Since Ron has fogotten how to shoot, apparently, why not concentrate on defense, rebounding, and put backs? The latter only when it’s an offensive rebound. That last directive should be obvious, but with Artest you never know.


  16. Snoopy2006,
    Think about us old-far*s. We’ve been following the Lakers since the early 60’s.

    Just think how much we hate the Cs.


  17. Young or old, newb or vet, if you are a lakers. You respect them as a worthy opponent, but you ultimately want to see them go down, especially at our hands.

    One thing that’s interesting to note as a carryover from the 80’s: those Celtics were solid overall but dirty defensively and Magic’s showtime was finesse and razzle dazzle. And now we have another respectable overall yet thugly defensive Celtics team vs our graceful and finesse-oriented Lakers squad.

    Coincidence or just an institutional thing on both sides?


  18. Artest has just looked lost on offense. Whenever he gets the ball, he stops and the whole rhythm of the offense is broken. E.g. when Kobe ran out past the 3pt line calling for the ball to keep swinging around the perimeter and Ron didn’t get it to him, then kept faking passes to farmar, to the post, etc. etc. and other times when Ron gets the ball, thinks about shooting, thinks some more, runs down the shot clock and forces a jumper. And let’s not forget his ridiculous left-handed patting-the-ball-down-like-a-child dribbling session at the end of the game the other day.

    I love Ron Ron, but he needs to get his act together. Like, now.


  19. @BrianHQ
    I live in “the west”, and the people around me root for teams from the region where they grew up. So if the grew up in the Eastern Conference, they root for those teams. Oh, and they root for the Celtics because they are “the underdog”.


  20. I’m wearing my FBG “Real Men Don’t Wear Green” T-Shirt all day today. Tonight the leps go down hard!


  21. A lot of folks in the SF Bay Area root against the Lakers I think partly because of a perceived “rivalry” in general with SoCal. And, I guess they keep hoping the Warriors will wake up some day.

    I’ve lived in the Bay Area 20 years, and do like it, but on ocassion people up here will find it necessary to inform me they don’t like L.A. (the City in general or the Lakers in particular). Like I give a rip what they think!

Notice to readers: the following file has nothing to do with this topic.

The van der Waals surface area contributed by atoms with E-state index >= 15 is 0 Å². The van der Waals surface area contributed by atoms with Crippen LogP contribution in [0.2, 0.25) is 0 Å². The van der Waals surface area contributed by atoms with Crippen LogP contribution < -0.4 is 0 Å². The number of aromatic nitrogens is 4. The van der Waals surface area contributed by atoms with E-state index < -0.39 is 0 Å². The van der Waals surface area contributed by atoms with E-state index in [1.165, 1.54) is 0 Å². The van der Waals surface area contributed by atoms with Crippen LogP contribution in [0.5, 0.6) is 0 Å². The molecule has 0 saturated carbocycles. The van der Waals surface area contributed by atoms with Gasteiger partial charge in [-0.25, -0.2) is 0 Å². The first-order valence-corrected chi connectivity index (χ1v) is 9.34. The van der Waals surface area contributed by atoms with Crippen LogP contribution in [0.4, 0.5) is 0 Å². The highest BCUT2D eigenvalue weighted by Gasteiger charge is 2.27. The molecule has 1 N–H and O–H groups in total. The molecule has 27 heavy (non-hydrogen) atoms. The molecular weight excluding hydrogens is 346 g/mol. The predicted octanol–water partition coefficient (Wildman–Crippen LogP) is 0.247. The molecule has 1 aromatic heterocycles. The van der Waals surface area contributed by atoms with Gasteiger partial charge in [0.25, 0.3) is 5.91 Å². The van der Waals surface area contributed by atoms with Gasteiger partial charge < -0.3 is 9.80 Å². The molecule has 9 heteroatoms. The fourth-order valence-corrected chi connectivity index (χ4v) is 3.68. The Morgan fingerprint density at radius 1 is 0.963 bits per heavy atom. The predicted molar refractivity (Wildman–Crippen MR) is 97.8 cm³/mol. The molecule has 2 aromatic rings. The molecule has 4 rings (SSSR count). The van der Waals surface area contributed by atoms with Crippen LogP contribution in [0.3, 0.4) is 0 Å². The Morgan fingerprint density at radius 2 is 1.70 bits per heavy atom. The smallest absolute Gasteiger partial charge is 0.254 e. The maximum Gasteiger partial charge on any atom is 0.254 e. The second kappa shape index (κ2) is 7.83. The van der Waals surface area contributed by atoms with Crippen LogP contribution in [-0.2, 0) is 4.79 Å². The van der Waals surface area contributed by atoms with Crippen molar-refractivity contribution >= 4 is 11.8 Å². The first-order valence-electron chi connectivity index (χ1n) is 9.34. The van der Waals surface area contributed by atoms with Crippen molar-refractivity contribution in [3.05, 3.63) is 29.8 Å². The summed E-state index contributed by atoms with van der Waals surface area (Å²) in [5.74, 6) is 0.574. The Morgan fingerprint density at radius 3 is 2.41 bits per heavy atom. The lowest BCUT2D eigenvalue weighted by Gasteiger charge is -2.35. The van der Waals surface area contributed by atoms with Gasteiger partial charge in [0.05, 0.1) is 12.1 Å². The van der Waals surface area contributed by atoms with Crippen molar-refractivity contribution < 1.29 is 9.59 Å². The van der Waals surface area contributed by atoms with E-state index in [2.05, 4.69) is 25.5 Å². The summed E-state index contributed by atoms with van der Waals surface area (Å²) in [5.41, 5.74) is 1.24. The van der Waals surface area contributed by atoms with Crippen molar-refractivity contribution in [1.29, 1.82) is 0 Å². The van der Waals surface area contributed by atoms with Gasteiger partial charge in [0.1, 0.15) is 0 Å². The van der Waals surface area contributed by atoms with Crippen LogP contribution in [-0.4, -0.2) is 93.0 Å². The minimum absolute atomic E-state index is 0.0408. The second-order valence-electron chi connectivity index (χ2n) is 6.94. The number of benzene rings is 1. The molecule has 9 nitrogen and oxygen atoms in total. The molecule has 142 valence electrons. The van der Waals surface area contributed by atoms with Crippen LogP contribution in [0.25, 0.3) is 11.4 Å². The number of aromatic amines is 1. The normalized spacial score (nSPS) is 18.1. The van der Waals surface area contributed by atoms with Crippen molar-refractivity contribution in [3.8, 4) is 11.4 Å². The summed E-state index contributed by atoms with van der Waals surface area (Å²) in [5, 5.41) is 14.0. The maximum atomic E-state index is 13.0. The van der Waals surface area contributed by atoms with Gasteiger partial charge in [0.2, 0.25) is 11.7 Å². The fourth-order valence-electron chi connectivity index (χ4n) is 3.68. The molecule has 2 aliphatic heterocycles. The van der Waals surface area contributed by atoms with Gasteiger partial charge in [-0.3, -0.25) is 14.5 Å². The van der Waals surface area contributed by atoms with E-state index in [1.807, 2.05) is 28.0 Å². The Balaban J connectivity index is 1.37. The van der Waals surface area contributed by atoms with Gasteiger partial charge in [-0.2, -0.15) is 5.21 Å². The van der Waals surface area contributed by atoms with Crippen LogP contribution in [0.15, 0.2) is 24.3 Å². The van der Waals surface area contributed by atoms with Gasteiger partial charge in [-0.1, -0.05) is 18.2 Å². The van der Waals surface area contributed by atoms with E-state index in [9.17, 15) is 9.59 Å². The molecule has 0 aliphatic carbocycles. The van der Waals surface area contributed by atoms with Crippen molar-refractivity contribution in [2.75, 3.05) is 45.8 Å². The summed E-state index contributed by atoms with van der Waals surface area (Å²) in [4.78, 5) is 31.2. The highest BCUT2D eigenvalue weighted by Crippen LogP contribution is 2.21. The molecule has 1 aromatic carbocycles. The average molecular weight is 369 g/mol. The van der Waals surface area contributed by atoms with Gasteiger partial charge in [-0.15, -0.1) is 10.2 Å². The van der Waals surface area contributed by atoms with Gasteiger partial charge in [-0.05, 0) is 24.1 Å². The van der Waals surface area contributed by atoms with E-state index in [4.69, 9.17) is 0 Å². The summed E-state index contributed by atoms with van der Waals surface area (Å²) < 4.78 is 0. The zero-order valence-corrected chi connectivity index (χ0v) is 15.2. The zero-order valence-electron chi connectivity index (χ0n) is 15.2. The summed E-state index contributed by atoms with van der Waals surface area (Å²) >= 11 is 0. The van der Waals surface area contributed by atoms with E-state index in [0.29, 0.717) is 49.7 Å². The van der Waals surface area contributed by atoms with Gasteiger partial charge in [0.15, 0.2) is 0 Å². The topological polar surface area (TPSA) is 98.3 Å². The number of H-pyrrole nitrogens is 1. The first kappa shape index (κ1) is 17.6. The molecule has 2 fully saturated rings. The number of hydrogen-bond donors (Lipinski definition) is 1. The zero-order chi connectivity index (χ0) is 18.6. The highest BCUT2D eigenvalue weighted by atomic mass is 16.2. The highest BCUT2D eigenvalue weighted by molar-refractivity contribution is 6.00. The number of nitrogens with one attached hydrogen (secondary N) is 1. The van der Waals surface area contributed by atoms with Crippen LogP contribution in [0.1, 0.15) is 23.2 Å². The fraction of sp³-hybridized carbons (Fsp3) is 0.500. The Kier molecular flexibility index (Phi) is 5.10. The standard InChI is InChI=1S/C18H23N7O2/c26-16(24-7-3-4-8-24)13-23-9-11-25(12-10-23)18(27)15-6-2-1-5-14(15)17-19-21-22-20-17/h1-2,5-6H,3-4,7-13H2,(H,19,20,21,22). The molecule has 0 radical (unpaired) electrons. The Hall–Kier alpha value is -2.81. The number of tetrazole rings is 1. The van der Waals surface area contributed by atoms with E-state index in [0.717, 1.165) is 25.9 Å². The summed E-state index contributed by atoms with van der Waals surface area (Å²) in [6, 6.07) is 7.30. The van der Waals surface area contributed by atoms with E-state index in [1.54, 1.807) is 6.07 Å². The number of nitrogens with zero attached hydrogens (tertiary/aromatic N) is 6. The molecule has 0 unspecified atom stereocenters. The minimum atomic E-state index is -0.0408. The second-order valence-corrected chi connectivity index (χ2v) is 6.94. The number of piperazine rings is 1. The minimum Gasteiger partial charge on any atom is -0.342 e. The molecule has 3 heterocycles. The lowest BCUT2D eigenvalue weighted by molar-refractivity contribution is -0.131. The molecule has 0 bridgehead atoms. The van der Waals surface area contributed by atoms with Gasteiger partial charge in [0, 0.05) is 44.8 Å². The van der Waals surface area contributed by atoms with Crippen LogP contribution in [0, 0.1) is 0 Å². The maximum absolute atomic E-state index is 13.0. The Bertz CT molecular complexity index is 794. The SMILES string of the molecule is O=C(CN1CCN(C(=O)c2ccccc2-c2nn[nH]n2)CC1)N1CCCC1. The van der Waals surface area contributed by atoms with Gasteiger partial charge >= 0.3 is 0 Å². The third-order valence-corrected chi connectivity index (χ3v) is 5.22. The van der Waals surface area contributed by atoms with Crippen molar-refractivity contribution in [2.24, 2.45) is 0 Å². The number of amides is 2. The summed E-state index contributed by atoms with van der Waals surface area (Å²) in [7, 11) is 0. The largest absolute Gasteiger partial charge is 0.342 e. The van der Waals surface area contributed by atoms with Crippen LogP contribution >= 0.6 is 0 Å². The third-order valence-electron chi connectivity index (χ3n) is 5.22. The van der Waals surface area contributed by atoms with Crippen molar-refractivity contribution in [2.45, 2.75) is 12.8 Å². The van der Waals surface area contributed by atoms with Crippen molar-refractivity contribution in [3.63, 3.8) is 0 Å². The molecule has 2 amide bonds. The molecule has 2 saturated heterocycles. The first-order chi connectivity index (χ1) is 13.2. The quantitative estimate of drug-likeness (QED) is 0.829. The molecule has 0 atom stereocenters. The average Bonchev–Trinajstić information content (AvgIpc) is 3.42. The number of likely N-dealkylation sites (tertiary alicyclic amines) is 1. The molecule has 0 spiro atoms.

22. Anyone over the Celtics. ANYONE.


  23. Zephid,
    You should re watch the last game as I did. When Artest was given the ball to create his own offense in prime spots he was amazingly effective. It only happened 5 times… but each time he either scored on a lay up or created an open lay up or three point shot for teammates.


  24. I meant to do this before the game, but lest it stand anyway as a response to this:

    “A lot of folks in the SF Bay Area root against the Lakers I think partly because of a perceived “rivalry” in general with SoCal. And, I guess they keep hoping the Warriors will wake up some day.”

    The bay area is an interesting case. There are a lot of sports fans who don’t really like LA/SoCal in other sports and transfer it over (Giants-Dodgers, A’s-Angels, Raiders-Chargers, Sharks-Ducks/Kings, all college rivalries). Many even picked up the Kings when they were good and the Dubs were in the pits. Some, like many elsewhere, just take issue with Kobe. But there are a lot of fans who appreciate good teams/players and have enough LA connections that they root for the Lakers behind the Warriors, or just root for LA outright. Being a pure Warriors fan is always a very difficult experience.

    It’s just a mess really. The area can’t even decide if Oakland and SF fans actually see themselves as rivals in any real sense.